The cost-of-living is emerging as an enormous problem around the world, and only a relatively small part of it is generated by the war in Ukraine.
Economists and the media paint the rising cost-of-living simply as a function of a rise in prices of those goods and services included in the basket chosen to measure consumer price inflation. Interestingly, the contents of this basket differs from country to country, so international CPI comparisons are fraught, to say the least.
Even so, CPI is an incomplete measure anywhere. It ignores those other passed-on costs which go to make up a significant part of the price of our goods and services. These include elements of land prices, taxes and interest that combine to form much cost-push inflation.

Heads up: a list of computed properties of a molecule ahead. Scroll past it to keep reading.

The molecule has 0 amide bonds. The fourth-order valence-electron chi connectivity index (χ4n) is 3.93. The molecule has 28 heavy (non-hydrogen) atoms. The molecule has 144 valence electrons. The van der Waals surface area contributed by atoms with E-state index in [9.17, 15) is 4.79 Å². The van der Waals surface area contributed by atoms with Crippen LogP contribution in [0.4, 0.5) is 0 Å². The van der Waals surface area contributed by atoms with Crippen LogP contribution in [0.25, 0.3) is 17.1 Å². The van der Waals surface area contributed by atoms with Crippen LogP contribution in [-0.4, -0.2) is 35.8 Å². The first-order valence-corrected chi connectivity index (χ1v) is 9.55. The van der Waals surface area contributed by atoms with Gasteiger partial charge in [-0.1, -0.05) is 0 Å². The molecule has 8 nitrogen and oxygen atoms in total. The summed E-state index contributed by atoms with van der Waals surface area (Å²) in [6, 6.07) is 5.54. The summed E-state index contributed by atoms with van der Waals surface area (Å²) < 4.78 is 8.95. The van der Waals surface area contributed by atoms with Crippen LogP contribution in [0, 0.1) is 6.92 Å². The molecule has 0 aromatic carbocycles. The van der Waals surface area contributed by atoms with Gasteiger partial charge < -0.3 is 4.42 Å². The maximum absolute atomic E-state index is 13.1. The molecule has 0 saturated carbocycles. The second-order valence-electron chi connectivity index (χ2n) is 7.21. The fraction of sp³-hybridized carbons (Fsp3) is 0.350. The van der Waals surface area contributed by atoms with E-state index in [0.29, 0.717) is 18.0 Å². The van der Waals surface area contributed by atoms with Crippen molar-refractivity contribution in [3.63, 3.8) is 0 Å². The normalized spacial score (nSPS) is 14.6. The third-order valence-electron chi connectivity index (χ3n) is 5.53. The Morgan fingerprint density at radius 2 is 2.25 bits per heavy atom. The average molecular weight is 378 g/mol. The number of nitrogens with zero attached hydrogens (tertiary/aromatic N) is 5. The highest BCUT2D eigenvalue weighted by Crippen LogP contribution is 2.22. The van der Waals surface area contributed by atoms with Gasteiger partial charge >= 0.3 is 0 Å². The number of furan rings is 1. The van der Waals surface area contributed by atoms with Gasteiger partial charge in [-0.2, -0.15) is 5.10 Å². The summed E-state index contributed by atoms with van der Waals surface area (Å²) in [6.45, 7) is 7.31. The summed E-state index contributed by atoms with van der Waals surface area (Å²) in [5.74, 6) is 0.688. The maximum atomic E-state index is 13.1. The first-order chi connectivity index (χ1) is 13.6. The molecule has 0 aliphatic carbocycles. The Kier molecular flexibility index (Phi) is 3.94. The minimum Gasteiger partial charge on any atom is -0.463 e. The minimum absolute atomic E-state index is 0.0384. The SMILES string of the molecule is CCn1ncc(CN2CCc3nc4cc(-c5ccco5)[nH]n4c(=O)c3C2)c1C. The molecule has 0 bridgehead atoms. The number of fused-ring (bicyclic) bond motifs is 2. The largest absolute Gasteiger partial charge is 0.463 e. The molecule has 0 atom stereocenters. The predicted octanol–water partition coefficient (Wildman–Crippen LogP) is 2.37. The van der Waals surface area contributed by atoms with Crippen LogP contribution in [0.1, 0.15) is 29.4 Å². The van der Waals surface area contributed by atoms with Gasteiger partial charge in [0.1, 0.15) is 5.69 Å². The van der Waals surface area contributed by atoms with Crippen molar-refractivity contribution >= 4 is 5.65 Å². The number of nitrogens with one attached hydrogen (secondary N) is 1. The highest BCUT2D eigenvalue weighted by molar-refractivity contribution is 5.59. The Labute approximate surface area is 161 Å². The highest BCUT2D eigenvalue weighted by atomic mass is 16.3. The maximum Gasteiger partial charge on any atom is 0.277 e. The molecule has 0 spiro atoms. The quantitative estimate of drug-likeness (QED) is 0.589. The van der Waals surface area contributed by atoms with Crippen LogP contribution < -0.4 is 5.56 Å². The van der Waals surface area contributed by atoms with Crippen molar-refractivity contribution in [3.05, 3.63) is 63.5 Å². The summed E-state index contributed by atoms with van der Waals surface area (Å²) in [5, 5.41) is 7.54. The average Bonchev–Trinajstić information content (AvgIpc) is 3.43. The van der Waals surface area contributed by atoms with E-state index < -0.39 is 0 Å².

Ignoring these passed-on costs is why we’re headed into the inflation-busting depression that will herald the end of this particular 18-year real estate cycle in 2026.
Once our eyes are opened to the sheer extent of this disregarded cost-push inflation, the things that really destroy world economies will become apparent to everybody.